layman's terms, nanotechnology refers to materials, applications and
processes designed to work on extremely tiny scales. A nanometre is
one-billionth of a metre. A sheet of paper is about 100,000 nanometres
thick, while a single gold atom is about one-third of a nanometre in
properties and uses can be derived from structures built at the nanoscale,
giving nanotechnology enormous potential for future development.
new and emerging field of science, nanotechnology was first alluded
to in 1959, but remained largely theoretical until the 1980s. The invention
of the scanning tunneling microscope (STM) allowed the first direct
manipulation of individual atoms. A major breakthrough occurred in 1989
when IBM used such a machine to spell out their corporate logo, using
just 35 atoms.
nanotubes were demonstrated in 1991. These cylindrical structures were
found to possess exceedingly high strength and unique electrical properties,
as well as being highly efficient thermal conductors.
other structures were developed over the following two decades, each
built on an atom-by-atom basis.
nanotechnology is among the fastest growing areas of science and technology,
with exponential progress being made. Just some of the recent breakthroughs
• The first integrated circuits using three-dimensional carbon nanotubes.
These could be vital in maintaining the growth of computer power, allowing
Moore's Law to continue.
• Solar panels
with greater efficiency through the use of nanotechnology materials.
• Water purification
bottles, with filters only 15 nanometres in width, allowing military
personnel and also civilians hit by disasters to create safe drinking
water (even if that water comes from a filthy source).
• Military equipment made lighter and stronger through the use of nanomaterial
polymers in display technologies allowing brighter images, lighter weight,
less power consumption and wider viewing angles.
surfaces which are highly resistant to bacteria, dirt and scratches.
• New fabrics
that are highly resistant to liquid, causing it to simply fall off without
leaving any dampness or stains.
catalysts used to make chemical manufacturing processes more efficient,
saving energy and reducing waste products.
• Pharmaceutical products reformulated with nanosized particles to improve
their absorption and make them easier to administer.
many other applications and the list is growing all the time.* By 2025, nanotechnology is expected to be a mature industry, with countless
into the future, nanotechnology will play a major role in medicine and
longevity. Blood cell-sized devices will go directly into the human
body, eradicating pathogens and keeping people healthy. Full-immersion
virtual reality and other advanced concepts will become possible through
the use of these "nanobots".
so-called "nanofabricators" would allow the creation of macro-scale
objects on an atom-by-atom basis. Home appliances using this technology
could serve as 3-D printers - downloading products from the web and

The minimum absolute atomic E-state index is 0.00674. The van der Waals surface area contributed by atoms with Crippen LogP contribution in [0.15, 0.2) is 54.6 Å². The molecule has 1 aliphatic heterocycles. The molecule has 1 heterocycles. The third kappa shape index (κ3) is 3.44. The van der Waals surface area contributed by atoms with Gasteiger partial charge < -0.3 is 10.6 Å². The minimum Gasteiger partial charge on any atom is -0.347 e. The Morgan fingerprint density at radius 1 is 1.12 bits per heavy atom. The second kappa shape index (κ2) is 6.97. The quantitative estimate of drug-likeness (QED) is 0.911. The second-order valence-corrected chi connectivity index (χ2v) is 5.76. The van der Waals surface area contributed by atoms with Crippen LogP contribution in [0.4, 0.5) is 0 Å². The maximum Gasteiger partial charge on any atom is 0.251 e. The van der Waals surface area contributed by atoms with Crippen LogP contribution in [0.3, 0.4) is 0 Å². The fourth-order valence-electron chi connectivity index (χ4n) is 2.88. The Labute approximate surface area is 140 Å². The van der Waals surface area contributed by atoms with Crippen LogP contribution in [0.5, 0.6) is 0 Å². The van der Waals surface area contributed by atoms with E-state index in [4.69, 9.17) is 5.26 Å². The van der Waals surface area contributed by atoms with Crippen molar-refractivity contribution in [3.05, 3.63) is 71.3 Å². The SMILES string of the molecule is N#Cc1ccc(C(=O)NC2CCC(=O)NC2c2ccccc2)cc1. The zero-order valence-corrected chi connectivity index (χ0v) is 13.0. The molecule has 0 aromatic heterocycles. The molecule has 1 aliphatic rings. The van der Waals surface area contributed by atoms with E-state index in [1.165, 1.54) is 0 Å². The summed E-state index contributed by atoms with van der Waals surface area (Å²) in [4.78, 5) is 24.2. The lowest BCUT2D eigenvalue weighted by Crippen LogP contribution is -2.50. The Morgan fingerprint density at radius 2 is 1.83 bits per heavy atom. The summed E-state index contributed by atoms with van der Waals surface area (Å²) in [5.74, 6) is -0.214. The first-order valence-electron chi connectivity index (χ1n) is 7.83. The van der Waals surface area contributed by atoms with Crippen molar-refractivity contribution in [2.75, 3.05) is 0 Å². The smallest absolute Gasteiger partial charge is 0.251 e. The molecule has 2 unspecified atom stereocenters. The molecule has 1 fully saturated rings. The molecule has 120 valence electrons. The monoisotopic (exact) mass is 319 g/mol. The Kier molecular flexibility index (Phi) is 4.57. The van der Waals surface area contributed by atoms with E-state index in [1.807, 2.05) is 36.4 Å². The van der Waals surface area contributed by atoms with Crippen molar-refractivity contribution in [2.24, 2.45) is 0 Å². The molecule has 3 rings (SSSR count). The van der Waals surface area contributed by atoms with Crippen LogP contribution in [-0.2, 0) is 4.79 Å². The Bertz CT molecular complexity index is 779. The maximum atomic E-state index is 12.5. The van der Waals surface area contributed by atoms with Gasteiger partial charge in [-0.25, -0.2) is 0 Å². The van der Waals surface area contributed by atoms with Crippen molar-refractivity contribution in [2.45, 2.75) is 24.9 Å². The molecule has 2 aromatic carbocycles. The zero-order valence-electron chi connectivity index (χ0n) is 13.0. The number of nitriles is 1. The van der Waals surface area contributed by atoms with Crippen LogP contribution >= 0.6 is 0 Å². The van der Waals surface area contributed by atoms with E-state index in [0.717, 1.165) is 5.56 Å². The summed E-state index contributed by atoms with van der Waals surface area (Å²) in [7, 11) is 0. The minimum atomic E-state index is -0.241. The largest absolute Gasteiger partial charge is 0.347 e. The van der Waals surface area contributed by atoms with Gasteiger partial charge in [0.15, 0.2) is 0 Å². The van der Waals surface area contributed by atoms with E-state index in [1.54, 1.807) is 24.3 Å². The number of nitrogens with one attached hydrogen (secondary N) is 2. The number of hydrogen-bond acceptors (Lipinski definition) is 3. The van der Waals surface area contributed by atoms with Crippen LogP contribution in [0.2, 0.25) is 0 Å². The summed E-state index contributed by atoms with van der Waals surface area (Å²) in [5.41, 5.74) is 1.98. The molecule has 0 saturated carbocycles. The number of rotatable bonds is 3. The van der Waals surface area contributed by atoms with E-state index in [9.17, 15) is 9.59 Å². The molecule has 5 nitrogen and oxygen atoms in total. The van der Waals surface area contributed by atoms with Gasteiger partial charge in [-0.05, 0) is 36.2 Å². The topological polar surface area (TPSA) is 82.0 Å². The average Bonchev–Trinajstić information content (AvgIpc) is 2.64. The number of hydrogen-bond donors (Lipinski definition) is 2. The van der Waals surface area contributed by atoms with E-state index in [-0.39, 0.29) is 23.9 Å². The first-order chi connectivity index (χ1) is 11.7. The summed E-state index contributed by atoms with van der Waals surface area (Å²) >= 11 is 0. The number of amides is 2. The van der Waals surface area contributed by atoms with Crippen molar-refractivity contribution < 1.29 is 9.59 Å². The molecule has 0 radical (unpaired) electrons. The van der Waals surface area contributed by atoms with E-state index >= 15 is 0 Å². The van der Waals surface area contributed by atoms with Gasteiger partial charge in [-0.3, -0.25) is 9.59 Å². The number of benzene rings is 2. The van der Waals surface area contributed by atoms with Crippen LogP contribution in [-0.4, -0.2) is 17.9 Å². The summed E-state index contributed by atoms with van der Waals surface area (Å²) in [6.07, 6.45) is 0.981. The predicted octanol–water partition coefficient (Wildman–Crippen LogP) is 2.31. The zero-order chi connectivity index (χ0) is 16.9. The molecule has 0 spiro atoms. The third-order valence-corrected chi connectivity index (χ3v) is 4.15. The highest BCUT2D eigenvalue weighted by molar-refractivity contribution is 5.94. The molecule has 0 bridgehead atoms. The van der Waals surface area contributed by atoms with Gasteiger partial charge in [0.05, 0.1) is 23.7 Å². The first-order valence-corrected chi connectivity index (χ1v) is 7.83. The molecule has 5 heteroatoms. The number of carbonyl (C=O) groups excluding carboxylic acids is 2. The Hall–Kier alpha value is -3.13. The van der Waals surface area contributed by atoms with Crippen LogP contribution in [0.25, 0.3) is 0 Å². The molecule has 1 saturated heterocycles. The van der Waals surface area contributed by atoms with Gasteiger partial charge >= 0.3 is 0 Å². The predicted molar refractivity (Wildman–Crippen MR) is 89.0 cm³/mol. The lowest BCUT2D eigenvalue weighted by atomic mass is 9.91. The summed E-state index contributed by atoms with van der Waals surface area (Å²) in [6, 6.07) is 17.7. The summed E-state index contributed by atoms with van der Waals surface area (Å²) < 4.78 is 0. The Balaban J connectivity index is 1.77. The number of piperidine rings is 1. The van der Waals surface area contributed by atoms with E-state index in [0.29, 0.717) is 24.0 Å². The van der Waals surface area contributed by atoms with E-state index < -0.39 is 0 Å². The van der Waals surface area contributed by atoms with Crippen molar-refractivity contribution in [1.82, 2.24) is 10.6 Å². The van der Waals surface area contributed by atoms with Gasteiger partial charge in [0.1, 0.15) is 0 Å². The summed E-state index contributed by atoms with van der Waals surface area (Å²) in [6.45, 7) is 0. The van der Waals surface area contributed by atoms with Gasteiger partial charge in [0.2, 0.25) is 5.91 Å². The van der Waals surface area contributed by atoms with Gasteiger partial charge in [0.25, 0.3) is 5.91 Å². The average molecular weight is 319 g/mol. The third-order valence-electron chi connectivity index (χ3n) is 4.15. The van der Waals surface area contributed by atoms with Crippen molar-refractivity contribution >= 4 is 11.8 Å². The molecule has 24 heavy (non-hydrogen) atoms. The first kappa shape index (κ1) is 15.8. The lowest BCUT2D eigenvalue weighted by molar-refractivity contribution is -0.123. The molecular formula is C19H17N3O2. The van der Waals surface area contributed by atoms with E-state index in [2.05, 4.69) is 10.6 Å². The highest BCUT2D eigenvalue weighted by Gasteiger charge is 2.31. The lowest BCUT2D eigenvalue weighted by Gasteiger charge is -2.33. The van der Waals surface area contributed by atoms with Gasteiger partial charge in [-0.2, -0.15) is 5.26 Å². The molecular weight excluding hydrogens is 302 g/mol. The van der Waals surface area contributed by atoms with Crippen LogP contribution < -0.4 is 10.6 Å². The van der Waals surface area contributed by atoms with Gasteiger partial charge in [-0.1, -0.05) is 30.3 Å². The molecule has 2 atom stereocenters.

literally building them from scratch. Physical items would each have
their own code or algorithm that would program the machine to create
computers, invisibility cloaks and space elevators may one day become
a reality, thanks to nanotech.
more distant future, nanotechnology could allow humans to make the transition
to fully non-biological forms. Entire bodies and brains could be reconstructed
at the atomic scale, leading to practical immortality.
has taken place on the implications of nanotechnology. It has the potential
to create radically new materials and devices with a vast range of applications
in engineering, medicine, electronics and energy production. On the
other hand, nanotechnology raises many of the same issues as with any
introduction of new technology - including concerns about the toxicity
and environmental impact of nanomaterials, and their potential effects
on global economics, as well as speculation about various doomsday scenarios.* These concerns have led to a debate among advocacy groups and governments
on whether special regulation of nanotechnology is required.
World countries will soon benefit from a revolutionary portable device.
First revealed in 2007, it may become widespread in the coming years.
Bottle" filters water-borne pathogens, using holes just 15 nanometers
across. This prevents even the smallest viruses (25 nanometers across)
getting through, and eliminates the need for chemicals to treat the
water. The Lifesaver Bottle is fitted with a 4000UF replaceable purification
cartridge that removes bacteria, viruses, cysts, parasites, fungi, and
all other microbiological water-borne pathogens.*
comes with an activated carbon filter, made of a high specification
activated carbon block. This reduces a broad spectrum of chemical residues
including: pesticides, endocrine disrupting compounds, medical residues
and heavy metals such as lead and copper. The carbon filter also eliminates
bad tastes and odors from contaminates such as chlorine and sulphur.
It is designed to last for approximately 250 litres.*